Arbitration: Incapacity of Party

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Incapacity of Party

 

The types of issues arising under this ground include the “incapacity” defences, such as mental incompetence, physical incapacity, lack of authority to act in the name of a corporate entity or a contracting party being too young to sign (minority). In addition, the term “incapacity” in the context of Article V(1)(a) is interpreted in the sense of “lacking the power to contract” . For example, this may arise where the applicable law prohibits a party, such as a Stateowned enterprise, from entering into an arbitration agreement for certain types of potential disputes: e.g., in some jurisdictions, a State-owned enterprise may be prohibited by law from entering into an arbitration agreement in a contact relating to defence contracts (see, however, Chapter II at IV.6.2, quoting as an example the Swiss Private International Law Act). 1

 

It must be noted that States, State-owned entities and other public bodies are not excluded from the scope of the Convention purely by reason of their status. The expression “persons, whether physical or legal” in Article I(1) of the Convention is generally deemed to include public law entities entering into commercial contracts with private parties. Courts virtually always deny the defence of sovereign immunity raised by a State against enforcement of an arbitration agreement and recognition and enforcement of an arbitral award by relying on the theory of restrictive immunity and waiver of immunity. They also frequently invoke the distinction between acta de jure gestionis and acta de jure imperii, or rely on pacta sunt servanda and the creation of an ordre public réellement international. This distinction is also made in some cases with respect to execution.
One example is the 2010 Hong Kong case of FG Hemisphere, requesting the recognition and enforcement of two foreign arbitral awards against the assets of a Chinese State-owned enterprise (CSOE), namely entry fees due by CSOE to the Democratic Republic of the Congo in consideration of certain mineral rights (the CSOE Assets). 2 The Chinese Government argued that it currently applies, and has consistently applied in the past, the doctrine of absolute sovereign immunity, and thus the CSOE Assets were immune from enforcement. However, the Court of Appeal held that Hong Kong courts apply the of restrictive immunity and as a consequence the portion of CSOE Assets that were not intended for sovereign purposes were not immune from execution.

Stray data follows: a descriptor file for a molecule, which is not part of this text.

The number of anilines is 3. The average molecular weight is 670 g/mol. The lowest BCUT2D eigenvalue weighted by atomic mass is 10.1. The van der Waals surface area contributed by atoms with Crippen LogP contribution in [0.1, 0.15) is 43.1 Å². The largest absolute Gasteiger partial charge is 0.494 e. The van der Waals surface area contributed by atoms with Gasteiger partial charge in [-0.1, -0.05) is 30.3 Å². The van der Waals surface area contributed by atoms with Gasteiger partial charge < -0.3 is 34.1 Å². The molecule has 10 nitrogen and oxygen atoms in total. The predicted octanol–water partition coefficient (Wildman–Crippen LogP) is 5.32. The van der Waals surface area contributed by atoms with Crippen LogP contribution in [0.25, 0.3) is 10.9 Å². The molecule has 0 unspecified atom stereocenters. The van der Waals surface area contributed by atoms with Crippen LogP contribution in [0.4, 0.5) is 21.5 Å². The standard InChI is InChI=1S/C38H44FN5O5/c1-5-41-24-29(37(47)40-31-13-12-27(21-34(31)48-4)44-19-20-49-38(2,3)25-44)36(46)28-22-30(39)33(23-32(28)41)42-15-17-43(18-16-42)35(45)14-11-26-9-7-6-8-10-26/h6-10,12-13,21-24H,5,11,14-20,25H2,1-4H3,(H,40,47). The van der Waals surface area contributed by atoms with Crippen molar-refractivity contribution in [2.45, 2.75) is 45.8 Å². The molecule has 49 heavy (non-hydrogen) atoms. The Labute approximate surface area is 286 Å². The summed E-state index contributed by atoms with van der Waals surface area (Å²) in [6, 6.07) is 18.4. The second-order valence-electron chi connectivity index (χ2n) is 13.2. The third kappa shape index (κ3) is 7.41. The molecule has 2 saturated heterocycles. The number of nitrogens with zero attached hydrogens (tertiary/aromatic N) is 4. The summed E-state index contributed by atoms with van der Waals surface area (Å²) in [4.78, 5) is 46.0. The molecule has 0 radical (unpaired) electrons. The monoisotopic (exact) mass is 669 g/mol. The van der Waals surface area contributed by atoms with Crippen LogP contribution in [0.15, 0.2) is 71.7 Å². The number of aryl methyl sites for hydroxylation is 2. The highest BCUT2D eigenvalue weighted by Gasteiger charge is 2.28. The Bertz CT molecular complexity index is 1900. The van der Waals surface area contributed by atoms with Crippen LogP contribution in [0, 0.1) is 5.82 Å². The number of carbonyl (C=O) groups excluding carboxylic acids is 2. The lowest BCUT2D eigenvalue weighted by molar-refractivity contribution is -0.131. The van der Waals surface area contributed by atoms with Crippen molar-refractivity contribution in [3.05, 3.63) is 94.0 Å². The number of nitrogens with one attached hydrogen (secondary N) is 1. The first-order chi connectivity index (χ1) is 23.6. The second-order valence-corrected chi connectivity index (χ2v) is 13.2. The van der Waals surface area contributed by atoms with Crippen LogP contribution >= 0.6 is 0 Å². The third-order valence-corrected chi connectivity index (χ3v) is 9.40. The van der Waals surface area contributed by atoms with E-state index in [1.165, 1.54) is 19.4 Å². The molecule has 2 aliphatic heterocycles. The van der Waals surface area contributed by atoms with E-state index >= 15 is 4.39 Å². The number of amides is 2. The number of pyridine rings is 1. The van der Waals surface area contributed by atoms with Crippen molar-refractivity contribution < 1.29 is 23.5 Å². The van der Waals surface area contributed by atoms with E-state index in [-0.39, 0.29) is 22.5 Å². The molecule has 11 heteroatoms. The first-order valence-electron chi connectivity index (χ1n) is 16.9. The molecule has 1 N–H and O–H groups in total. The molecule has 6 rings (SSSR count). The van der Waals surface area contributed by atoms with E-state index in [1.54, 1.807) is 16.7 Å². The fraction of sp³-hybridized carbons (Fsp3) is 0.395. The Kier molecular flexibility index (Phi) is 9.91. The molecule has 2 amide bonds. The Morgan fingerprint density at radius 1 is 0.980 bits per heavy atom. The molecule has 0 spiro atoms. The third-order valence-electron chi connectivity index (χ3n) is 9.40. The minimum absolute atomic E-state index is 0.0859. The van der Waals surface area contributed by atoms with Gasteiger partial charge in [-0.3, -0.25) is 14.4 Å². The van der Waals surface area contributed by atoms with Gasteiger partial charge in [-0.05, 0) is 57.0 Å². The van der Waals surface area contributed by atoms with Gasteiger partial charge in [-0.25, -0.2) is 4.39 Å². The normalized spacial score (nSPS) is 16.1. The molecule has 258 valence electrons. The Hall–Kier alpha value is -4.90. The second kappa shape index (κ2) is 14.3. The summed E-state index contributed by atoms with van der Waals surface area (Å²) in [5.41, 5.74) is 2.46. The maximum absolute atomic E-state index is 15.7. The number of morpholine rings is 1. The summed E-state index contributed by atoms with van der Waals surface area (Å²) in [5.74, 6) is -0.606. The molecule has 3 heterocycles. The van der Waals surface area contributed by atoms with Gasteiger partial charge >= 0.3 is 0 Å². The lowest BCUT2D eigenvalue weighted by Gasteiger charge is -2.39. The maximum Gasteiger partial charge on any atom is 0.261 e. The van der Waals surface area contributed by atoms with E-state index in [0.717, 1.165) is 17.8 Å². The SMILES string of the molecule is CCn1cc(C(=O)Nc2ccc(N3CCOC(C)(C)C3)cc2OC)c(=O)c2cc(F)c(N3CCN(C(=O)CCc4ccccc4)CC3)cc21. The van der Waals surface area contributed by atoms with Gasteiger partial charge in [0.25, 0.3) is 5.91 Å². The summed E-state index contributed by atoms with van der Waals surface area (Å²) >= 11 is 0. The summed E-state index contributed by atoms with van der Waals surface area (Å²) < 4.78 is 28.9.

The Convention does not indicate how to determine the law applicable to the capacity of a party (“the law applicable to them” ). This law must therefore be determined by applying the conflict-of-laws rules of the court where recognition and enforcement are sought, usually the law of the domicile of a physical person and the law of the place of incorporation of a company.

 

1. The Swiss Private International Law Act , Article 177(2) provides: “If one party to an arbitration agreement is a State or an enterprise dominated by or an organization controlled by a State, it may not invoke its own law to contestthe arbitrability of a dispute or its capacity to be subject to an arbitration.”

2. Hong Kong: Court of Appeal, 10 February 2010 and 5 May 2010 (FG Hemisphere Associates LLC v. Democratic Republic of the Congo, et al.), CACV 373/2008 & CACV 43/2009 (10 February 2010); Yearbook Commercial Arbitration XXXV (2010) pp. 392-397 (Hong Kong no. 24). At the time of writing, appeal from this decision was pending before the Hong Kong Court of Final Appeal.

 

Source: ICCA’S Guide to the interpretation of the 1958 New York convention. Not changes allowed.

 

 

 

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